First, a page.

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Mrs. H. Brook says, "Portage Creek school was named after one of the historic routes used in the early days. As far back as 1738 the channel known as Portage Creek was used by La Veren drye in his expeditions by birch-bark canoe. When water was high in the Assiniboine River it was possible to travel to Lake Manitoba and farther on via Portage Creek without having to portage their canoes."
The famous Yellowquill Trail also made the area more his torically importan t by crossing this creek.
Flee Island is reputed to have been thusly named back in the 1860s, when Sioux Indians, who were escaping from the U.S.A. after the Custer massacre in 1863, established themselves in a fortified camp there.
They not only had U.S.A. retaliation to fear, apparently, but also a ttacks by their enemies, the Red Lake Indians. J. H. Metcalfe, in The Tread of The Pioneers says, ". . . . there is authentic historical record that Red Lake Indians actually besieged the Sioux at their fortified camp at Flee Island, where the Sioux Indians inflict ed great loss and the Red Lakes were glad to escape with the remnants of their party." Mr. Metcalfe more or less pin points the location of the camp as two miles south of the Flee Island school.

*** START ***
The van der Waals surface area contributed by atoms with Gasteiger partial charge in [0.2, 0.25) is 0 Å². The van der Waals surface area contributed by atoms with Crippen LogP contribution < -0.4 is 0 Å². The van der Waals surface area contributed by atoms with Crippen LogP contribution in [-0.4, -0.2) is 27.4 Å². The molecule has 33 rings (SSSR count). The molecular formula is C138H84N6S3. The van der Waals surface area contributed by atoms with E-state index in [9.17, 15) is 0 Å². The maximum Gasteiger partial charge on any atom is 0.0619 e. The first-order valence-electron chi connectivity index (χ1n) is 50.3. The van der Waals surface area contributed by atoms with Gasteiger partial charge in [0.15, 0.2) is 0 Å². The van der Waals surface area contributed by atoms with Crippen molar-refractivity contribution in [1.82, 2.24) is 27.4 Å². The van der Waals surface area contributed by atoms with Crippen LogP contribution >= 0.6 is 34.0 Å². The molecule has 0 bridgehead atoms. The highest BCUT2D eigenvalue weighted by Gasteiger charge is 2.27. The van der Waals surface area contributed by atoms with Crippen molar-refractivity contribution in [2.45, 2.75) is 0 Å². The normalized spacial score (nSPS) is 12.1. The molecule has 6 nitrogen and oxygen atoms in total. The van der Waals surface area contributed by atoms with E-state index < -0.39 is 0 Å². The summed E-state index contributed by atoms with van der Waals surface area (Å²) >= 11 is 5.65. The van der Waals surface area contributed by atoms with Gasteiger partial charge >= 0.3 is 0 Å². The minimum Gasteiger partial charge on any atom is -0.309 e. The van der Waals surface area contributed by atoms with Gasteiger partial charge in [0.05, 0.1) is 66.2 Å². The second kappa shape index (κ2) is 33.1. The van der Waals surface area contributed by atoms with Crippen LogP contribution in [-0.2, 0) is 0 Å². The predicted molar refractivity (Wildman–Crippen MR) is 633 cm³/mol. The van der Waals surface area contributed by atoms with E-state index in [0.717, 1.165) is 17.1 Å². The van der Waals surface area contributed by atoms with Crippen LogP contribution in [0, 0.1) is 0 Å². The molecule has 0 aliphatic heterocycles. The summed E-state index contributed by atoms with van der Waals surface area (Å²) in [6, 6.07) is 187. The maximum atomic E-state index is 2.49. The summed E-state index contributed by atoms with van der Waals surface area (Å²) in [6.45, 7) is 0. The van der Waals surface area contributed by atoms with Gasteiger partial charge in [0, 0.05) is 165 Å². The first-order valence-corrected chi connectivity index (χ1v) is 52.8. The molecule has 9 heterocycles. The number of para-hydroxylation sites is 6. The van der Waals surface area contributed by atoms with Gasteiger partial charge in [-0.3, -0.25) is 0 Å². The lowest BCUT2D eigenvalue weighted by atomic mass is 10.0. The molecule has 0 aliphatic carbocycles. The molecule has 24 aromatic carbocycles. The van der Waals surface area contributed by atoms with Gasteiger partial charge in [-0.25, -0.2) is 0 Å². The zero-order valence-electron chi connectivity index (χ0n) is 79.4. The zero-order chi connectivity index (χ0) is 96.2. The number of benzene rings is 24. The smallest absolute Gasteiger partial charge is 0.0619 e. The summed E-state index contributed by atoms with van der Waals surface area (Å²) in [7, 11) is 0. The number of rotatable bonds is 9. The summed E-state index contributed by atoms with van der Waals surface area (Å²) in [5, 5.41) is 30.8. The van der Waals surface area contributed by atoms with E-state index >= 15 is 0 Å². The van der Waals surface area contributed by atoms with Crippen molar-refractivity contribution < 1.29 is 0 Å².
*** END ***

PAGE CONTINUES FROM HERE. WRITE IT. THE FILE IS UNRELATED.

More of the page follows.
This school, registered as No. 527 was built in 1888 on the S.E. corner of the S.W. half of 28-13-6, on land homesteaded in 1878 by John Hancock Gould, but owned by that time by Marshall Tuck. (Mr. Tuck was the first Flee Island postmaster, as well as the only storekeeper to ever open a shop there.)
A more central location was chosen for the school in 1896, which meant a move of one-half mile east of the old site. In 1964 it was closed when Flee Island consolidated with High Bluff.
A few more names of pioneers can be added to the ones men tioned in the foregoing narrative: Ed. McDonald, the Owens family and the parents of Douglas Campbell, who is mentioned elsewhere
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N ames that can be added to farmers of the Portage Creek area are: F. J. McDonald, William Simpson Sr., Robert Brown, Fred Brook, William Dawson, John Cole, Geo. Lawrence, John G. Hill, Bruce Williams, James Mackie, George Henry- and F. S. Taylor.
Descendants of many of these pioneers are leading worthwhile lives and contributing much to the betterment of the country.